Εικόνες σελίδας
PDF
[ocr errors]

In a case with the best instruments, the protractor and plain scale are always combined. The instruments in most general use are those of six inches; instruments are seldom made longer, but often smaller. Those of six inches are, however, to be preferred, in general, before any other size; they will effect .# that can be performed with the shortest ones, while, at the same time, they are better adapted to large work. *

of DRAWING COMPASSES.

- Compasses are made either of silver or brass,

but with steel points. The joints should always be framed of different substances; thus, one side or part, should be of silver or brass, and the other of steel. The difference in the texture and pores of the two metals causes the parts to adhere less together, diminishes the wear, and promotes uniformity in their motion. The truth of the work is ascertained by the smoothness and equality of the motion at the joint, for all shake and irregularity is a certain sign of imperfection. The points should be of steel, so tempered, as neither to be easily bent or blunted ; not too fine and tapering, and yet meeting closely when the compasses are shut.

As an instrument of art, compasses are so well known that it would be superfluous to enumerate the various uses; suffice it then to say, that they

A pair of gunners callipers,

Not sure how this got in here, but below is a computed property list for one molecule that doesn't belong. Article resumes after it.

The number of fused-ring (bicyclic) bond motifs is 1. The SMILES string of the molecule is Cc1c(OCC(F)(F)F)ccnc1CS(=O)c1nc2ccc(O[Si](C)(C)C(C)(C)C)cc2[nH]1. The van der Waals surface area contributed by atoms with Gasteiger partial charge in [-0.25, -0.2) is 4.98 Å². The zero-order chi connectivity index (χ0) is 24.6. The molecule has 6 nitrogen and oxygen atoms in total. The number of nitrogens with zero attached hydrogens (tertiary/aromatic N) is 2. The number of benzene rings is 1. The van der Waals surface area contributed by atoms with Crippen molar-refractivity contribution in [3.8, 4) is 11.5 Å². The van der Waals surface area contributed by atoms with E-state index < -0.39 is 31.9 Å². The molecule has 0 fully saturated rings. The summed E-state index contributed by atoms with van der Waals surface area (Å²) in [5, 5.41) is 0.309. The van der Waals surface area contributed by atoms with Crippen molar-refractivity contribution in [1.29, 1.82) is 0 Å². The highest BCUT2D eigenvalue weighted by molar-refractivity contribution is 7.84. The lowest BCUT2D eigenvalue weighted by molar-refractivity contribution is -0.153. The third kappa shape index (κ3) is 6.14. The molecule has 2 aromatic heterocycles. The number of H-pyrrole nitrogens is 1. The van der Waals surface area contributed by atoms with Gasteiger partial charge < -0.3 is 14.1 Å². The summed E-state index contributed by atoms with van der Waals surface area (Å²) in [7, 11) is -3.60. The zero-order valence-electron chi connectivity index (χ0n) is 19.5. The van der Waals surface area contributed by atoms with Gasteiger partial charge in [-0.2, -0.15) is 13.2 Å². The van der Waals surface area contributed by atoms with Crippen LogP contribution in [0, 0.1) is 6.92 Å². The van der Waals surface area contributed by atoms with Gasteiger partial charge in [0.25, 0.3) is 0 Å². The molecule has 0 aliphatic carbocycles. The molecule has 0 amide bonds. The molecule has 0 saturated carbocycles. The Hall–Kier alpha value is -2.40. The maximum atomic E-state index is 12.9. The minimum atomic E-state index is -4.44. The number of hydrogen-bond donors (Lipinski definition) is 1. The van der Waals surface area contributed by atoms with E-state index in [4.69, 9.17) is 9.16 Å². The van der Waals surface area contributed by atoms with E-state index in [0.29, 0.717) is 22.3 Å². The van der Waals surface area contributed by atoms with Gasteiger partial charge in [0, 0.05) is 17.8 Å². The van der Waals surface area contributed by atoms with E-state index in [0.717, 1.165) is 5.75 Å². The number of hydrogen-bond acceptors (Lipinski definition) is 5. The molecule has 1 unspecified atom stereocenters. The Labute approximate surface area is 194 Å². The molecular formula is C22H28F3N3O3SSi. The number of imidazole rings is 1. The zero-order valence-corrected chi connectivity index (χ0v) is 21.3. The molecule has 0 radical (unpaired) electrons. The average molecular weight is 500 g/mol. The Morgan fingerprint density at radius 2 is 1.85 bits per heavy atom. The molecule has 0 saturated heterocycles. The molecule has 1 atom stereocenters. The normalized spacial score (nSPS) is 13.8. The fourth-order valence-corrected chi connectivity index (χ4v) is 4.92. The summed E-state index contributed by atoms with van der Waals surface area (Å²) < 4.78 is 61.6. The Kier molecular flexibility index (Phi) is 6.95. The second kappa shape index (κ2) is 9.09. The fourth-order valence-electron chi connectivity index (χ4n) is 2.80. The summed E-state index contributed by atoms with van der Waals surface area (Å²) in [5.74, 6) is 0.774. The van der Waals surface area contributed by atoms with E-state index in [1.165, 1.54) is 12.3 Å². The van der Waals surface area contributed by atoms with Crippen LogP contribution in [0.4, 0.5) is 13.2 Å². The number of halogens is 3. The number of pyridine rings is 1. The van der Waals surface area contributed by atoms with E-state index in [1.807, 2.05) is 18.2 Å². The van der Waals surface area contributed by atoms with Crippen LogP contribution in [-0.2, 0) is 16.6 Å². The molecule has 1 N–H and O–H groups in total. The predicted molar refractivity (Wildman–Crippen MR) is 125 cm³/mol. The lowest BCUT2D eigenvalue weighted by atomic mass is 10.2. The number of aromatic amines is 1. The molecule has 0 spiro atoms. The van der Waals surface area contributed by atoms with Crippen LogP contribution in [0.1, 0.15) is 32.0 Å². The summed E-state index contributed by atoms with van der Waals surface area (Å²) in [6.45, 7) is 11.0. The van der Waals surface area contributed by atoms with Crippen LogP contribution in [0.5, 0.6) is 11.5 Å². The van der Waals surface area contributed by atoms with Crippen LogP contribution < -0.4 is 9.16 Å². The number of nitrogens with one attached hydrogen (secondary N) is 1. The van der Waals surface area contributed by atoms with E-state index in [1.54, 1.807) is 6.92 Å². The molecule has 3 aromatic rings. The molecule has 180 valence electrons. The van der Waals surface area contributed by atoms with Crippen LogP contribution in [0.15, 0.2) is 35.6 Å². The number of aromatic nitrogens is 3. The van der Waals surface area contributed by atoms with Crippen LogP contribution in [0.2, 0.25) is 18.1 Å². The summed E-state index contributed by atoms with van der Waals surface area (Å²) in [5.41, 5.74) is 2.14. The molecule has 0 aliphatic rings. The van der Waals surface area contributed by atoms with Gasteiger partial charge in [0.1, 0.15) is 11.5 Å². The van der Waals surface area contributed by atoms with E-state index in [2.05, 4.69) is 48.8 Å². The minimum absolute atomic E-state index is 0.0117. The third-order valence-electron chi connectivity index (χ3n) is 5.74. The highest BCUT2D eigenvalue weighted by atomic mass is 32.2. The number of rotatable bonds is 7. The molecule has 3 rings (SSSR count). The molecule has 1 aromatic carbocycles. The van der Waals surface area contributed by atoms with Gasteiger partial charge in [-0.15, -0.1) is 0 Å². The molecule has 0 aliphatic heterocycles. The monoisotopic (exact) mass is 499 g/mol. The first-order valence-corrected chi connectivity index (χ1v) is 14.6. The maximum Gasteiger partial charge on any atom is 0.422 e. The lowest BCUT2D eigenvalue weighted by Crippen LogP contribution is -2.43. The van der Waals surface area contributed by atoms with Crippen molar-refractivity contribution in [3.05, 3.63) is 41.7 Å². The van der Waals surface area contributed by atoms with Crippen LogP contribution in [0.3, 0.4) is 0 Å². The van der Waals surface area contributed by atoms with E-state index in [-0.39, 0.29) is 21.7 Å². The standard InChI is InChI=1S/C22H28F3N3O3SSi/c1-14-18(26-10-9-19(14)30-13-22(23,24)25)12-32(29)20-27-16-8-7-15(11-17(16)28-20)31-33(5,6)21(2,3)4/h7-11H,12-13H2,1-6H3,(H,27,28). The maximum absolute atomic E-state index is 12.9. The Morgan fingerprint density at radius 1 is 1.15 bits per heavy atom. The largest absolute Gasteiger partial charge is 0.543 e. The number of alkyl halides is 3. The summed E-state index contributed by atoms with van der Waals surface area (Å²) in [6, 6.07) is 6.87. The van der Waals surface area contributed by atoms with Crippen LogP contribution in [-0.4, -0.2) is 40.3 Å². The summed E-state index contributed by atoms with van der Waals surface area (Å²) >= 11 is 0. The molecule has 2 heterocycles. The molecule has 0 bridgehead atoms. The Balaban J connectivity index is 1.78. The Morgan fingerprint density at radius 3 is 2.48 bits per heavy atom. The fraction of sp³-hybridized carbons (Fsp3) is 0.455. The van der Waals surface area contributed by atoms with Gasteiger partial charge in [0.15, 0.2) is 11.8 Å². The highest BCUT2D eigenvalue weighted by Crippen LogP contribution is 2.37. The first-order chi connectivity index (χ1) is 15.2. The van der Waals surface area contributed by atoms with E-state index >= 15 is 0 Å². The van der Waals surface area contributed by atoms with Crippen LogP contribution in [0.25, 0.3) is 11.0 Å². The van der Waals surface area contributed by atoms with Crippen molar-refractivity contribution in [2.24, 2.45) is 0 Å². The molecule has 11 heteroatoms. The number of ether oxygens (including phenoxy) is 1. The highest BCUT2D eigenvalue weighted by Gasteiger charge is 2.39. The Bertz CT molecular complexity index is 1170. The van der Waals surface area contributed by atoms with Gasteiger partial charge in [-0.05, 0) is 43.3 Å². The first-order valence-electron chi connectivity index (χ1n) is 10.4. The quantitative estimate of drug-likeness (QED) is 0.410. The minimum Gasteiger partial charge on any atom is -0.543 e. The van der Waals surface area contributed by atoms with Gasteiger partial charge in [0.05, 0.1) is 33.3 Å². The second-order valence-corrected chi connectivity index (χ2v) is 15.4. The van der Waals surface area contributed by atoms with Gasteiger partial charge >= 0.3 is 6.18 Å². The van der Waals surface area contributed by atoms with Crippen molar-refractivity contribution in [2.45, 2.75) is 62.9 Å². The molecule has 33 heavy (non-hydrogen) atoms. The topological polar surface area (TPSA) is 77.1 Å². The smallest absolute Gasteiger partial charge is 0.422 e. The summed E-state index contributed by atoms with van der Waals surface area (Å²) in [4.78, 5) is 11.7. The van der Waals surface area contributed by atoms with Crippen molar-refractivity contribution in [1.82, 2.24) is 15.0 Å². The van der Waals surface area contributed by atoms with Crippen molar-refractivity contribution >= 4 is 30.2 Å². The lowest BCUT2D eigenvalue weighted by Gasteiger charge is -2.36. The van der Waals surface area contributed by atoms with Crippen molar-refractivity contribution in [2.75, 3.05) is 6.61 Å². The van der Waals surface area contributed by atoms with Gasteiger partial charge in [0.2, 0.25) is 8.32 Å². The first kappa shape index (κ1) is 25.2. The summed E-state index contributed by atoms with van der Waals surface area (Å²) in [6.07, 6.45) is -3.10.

A pair of elliptical compasses.

A pair of spiral ditto.

A pair of perspective compasses.

A pair of compasses with a micrometer screw.

A rule for drawing lines, tending to a centre at a great distance,

A protractor and parallel rule.

One or more parallel rules.

A pantographer, or Pentagraph.

A pair of sectoral compasses, forming, at the same time, a pair of beam and calliper compasses,

are used to tranfer small distances, measure given spaces, and describe arches and circles. If the arch or circle is to be described obscurely, the steel points are best adapted to the purpose; if it is to be in ink or black lead, either the drawing pen, or crayon points are to be used. To use a pair of compasses. Place the thumb and middle finger of the right hand in the opposite hollows in the shanks of the compasses, then press the compasses, and the legs will open a little way; this being done, push the innermost leg, with the third finger, elevating, at the same time, the furthermost, with the nail of the middle finger, till the compasses are sufficiently opened to receive the middle and thirdfinger;they may then be extended at pleasure, by pushing the furthermost leg outwards with the middle, or pressing it inwards with the four finger. In describing circles, or arches, set one foot of the compasses on the centre, and then roll the head of the compasses between the middle and four finger, the other point pressing at the same time upon the paper. They should be held as uprightas possible, and care should be taken not to press forcibly upon them, but rather to let them act by their own weight; the legs should never be so far extended, as to form an obtuse angle with the paper or plane, on which they are used. The ink and crayon points have a joint just under that part which fits into the compasses; by this they may be always so placed as to be set nearly perpendicular to the paper; the end of the shank of the best compasses is framed so as to form a strong spring, to bind firmly the moveable points, and prevent them from shaking. This is found to be a more effectual method than that by a SCTéW. Two additional pieces are often applied to these compasses; these, by lengthening the leg, enable them to strike larger circles, or measure